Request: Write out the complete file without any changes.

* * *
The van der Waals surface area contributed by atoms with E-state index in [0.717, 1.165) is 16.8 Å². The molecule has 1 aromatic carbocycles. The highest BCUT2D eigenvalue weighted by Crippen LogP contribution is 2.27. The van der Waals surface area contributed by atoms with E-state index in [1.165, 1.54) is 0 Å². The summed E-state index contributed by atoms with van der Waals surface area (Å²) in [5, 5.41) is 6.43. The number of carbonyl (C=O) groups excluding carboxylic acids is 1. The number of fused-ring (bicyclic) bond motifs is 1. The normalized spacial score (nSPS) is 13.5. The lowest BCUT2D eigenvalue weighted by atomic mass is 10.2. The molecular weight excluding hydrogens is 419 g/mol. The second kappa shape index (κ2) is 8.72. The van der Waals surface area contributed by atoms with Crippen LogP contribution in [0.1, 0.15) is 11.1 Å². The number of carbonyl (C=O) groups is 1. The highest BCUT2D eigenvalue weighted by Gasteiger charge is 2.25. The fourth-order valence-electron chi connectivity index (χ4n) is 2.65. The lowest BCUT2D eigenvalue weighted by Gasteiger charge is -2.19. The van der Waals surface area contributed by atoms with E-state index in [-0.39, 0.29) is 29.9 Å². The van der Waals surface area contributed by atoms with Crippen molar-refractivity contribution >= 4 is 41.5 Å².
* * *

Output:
The van der Waals surface area contributed by atoms with E-state index in [0.717, 1.165) is 16.8 Å². The molecule has 1 aromatic carbocycles. The highest BCUT2D eigenvalue weighted by Crippen LogP contribution is 2.27. The van der Waals surface area contributed by atoms with E-state index in [1.165, 1.54) is 0 Å². The summed E-state index contributed by atoms with van der Waals surface area (Å²) in [5, 5.41) is 6.43. The number of carbonyl (C=O) groups excluding carboxylic acids is 1. The number of fused-ring (bicyclic) bond motifs is 1. The normalized spacial score (nSPS) is 13.5. The lowest BCUT2D eigenvalue weighted by atomic mass is 10.2. The molecular weight excluding hydrogens is 419 g/mol. The second kappa shape index (κ2) is 8.72. The van der Waals surface area contributed by atoms with Crippen LogP contribution in [0.1, 0.15) is 11.1 Å². The number of carbonyl (C=O) groups is 1. The highest BCUT2D eigenvalue weighted by Gasteiger charge is 2.25. The fourth-order valence-electron chi connectivity index (χ4n) is 2.65. The lowest BCUT2D eigenvalue weighted by Gasteiger charge is -2.19. The van der Waals surface area contributed by atoms with E-state index in [-0.39, 0.29) is 29.9 Å². The van der Waals surface area contributed by atoms with Crippen molar-refractivity contribution >= 4 is 41.5 Å².